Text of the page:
2. Job titles between SW's press release and Autodesks press release indicate 2 different areas; product design and machine design.

3. It's not unlikely to have 2 or 3 softwares to get from concept to shipped product in a company.

If I didn't know any better, I'd swear you work for a VAR.

Do companies typically post what CAD software they use on their website?

Yes, the press release is from a different person / department.

Given how good SolidWorks for both product and machine design, I suspect both departments will adopt it.

It also not unusual for a company to get fed up with a current vendor, and switch to a competing product. Perhaps it's just Autodesk's turn?

If I didn't know any better, I'd swear you work for a VAR (or Autodesk)! :)


Quote: "Perhaps it's just Autodesk's turn?" Ah yes that door does seem to revolve doesn't?

I think the last time SW made a big deal about a company switching from Inventor to SolidWorks, PacWest went under a year or so later. At the root of the switch was a credible rumor of under-handed deailings to make it happen.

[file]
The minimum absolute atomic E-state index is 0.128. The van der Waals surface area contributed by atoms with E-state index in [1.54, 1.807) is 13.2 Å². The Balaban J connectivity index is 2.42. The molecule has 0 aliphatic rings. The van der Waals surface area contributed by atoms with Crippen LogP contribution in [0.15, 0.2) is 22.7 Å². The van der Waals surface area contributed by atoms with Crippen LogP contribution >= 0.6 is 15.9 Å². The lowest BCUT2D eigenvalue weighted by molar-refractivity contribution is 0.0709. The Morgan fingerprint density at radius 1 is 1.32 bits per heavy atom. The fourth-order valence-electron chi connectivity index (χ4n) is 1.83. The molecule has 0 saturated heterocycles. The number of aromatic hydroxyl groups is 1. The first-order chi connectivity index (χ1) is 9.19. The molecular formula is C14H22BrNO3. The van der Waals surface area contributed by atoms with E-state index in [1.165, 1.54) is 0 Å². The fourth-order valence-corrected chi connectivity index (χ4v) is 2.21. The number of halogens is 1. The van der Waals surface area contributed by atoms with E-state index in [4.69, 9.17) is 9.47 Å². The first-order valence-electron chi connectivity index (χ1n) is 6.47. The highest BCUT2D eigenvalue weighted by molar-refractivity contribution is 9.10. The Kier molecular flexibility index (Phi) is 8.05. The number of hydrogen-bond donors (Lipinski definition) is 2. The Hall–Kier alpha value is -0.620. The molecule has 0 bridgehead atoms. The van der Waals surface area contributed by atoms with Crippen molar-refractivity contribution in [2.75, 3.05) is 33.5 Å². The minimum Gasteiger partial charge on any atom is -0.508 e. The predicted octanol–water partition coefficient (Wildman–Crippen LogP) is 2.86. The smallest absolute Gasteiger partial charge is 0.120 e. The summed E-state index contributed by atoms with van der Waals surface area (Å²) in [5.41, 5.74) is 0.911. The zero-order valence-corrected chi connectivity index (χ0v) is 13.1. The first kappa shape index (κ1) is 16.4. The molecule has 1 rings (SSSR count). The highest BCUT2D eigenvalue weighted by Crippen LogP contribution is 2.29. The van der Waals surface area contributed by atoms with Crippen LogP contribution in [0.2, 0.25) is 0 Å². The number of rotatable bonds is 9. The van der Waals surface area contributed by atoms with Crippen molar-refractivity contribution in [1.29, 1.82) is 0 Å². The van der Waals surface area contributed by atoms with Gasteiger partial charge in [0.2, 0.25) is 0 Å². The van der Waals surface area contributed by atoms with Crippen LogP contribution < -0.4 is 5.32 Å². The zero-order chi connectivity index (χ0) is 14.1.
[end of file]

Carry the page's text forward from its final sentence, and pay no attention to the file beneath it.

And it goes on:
If you had read anything I posted earlier you would know I said I design. No I don't work for a reseller nor have do I work for Adesk.

But I think I have my answer.....


Perhaps they were too far gone before switching?

Rumor and innuendo. Sounds like Autodesk marketing 101!!

For a designer, you do a darn good job as an Autodesk spokesperson.


If you look back through this conversation, I have stayed more towards center in my entries. Also, when you look back through these entries you'll notice that I mentioned I use both softwares, but I prefer Inventor.

That doesn't make me a spokeperson, just a user who likes the software he's using. The software is nothing than a tool.